Windows® Network Policy Server Replacement

As more IT infrastructure shifts to the cloud, many IT admins are searching for a Windows® Network Policy Server (NPS) replacement. The network authentication server is ideal for Windows-based, on-prem organizations, but in the modern era, many IT organizations are looking to shift their IT management infrastructure to the cloud. The good news is that a cloud RADIUS solution, delivered as-a-service, is an excellent option to replace Windows NPS.

What is NPS?

Microsoft® introduced NPS as their version of a RADIUS server with the release of Windows Server 2008. RADIUS servers have been used for decades to connect users to network infrastructure equipment, such as switches and routers, and even historically as an authentication source for dial-up internet access. With the advent of wireless networks, RADIUS use has expanded to VPNs and wireless access points as well. 

By offering RADIUS via NPS directly through Windows Server, end users could leverage their core credentials for networking equipment connected to NPS which would authenticate via its associated integration with the identity provider, Microsoft® Active Directory®. This posture is very similar to Microsoft’s original intent with Active Directory (AD), that is, centralizing user identity management for all Windows resources under a single platform. Before the rise of web applications, this concept was the predecessor to the idea of single sign-on (SSO), meaning that a user could use one set of credentials for all of their IT resources—networks included.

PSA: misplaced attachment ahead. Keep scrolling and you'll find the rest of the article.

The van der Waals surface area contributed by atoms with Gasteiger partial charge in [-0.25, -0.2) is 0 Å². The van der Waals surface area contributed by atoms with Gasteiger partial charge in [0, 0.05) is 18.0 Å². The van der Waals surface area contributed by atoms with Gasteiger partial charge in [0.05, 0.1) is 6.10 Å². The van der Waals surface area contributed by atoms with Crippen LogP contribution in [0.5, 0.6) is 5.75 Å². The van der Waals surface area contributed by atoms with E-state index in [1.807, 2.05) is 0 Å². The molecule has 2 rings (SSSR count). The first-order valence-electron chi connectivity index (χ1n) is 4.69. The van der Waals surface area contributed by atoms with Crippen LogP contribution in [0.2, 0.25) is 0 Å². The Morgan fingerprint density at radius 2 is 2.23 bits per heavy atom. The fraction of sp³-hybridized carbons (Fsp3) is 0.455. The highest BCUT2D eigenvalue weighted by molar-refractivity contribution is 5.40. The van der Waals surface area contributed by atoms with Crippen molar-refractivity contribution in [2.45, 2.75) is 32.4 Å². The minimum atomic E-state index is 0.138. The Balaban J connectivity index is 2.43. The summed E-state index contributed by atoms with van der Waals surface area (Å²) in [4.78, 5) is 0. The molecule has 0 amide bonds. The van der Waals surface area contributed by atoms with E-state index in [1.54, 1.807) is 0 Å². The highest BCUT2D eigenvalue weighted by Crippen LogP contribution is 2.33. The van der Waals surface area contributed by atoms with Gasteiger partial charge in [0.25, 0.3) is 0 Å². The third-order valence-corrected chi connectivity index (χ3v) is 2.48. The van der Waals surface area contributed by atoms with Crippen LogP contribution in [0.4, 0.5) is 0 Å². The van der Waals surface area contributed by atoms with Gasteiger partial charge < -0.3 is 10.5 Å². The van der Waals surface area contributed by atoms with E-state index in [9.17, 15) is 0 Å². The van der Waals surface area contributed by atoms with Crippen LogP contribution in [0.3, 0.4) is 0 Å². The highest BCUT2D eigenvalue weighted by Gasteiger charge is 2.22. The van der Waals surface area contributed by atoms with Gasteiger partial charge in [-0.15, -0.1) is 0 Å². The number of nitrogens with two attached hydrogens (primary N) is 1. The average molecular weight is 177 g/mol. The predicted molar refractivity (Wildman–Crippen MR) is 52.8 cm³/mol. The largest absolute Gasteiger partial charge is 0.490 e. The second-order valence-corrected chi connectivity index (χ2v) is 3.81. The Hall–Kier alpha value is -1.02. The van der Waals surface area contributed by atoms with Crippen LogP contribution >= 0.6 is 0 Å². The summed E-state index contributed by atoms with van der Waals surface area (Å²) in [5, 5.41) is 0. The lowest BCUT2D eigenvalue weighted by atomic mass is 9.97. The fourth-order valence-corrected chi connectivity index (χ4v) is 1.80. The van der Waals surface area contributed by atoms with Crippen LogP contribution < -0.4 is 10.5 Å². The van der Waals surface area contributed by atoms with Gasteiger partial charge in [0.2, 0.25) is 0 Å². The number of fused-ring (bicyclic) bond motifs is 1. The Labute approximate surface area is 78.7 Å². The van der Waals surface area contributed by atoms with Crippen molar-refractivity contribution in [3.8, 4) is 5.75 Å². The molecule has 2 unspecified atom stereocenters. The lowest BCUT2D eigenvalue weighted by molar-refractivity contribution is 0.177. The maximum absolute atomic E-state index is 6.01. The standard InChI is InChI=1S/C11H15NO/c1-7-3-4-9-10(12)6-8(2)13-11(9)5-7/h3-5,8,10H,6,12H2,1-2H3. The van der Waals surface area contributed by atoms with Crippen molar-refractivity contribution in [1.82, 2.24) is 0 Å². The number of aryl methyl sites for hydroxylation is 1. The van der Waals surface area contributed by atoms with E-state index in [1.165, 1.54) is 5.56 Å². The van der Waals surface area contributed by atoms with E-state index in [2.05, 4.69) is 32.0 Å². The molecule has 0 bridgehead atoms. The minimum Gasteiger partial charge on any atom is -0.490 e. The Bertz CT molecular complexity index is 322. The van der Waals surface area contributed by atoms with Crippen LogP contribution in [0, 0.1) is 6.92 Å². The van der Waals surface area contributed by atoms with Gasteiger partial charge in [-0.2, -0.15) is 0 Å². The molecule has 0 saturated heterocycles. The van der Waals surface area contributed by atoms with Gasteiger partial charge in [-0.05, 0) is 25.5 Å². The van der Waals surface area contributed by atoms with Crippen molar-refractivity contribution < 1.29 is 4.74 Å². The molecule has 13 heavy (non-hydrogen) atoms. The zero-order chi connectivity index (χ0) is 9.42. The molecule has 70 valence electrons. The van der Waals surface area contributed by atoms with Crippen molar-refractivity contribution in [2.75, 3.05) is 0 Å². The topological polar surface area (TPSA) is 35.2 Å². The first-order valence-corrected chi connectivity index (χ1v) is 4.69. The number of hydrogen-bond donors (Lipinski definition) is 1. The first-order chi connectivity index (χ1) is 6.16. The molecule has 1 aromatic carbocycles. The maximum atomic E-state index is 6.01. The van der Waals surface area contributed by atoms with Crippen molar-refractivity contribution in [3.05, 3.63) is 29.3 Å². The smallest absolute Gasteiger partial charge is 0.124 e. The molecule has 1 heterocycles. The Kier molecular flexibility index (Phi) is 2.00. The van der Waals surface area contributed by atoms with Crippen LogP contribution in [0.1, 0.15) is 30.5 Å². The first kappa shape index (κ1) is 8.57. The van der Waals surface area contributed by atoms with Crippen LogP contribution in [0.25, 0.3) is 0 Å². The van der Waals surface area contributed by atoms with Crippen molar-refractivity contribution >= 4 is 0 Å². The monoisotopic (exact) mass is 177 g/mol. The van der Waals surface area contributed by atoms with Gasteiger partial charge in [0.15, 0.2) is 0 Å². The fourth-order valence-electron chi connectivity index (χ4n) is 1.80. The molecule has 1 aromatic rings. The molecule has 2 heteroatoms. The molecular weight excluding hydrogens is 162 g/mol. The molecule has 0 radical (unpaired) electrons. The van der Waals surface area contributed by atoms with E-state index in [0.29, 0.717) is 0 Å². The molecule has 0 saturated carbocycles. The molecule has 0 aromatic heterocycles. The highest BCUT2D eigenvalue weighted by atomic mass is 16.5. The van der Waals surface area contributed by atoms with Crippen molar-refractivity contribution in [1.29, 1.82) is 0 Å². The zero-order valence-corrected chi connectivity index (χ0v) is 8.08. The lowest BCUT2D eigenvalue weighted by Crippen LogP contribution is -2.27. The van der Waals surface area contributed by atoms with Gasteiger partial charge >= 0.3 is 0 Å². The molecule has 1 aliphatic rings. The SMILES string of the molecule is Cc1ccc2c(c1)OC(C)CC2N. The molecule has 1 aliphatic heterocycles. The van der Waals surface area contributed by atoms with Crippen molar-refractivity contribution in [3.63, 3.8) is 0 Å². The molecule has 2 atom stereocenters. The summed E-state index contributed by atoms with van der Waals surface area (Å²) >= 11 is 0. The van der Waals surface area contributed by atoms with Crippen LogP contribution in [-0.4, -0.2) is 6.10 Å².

The NPS + AD setup worked very well for on-prem Windows-based networks, obviously, which have historically been the core environments for the dominant majority of IT organizations. The integration between NPS and AD was seamless, and most on-prem infrastructure supported Microsoft solutions. Unfortunately, this utopian vision of identity management didn’t last long.

The Cloud Changes Everything

It wasn’t until the IT landscape started to change that IT admins started to struggle with the on-prem identity management approach, both for network access, and as a whole. Regarding networks, VPNs such as OpenVPN started to be widely used for connecting users to AWS® and GCP™ cloud infrastructure. Meraki, Aruba, Ubiquity, (Read more...)

*** This is a Security Bloggers Network syndicated blog from Blog – JumpCloud authored by Zach DeMeyer. Read the original post at:

Zach DeMeyer

Zach DeMeyer

Zach is a writer and researcher for JumpCloud with a degree in Mechanical Engineering from the Colorado School of Mines. He loves being on the cutting edge of new technology, and when he's not working, he enjoys all things outdoors, making music, and soccer.

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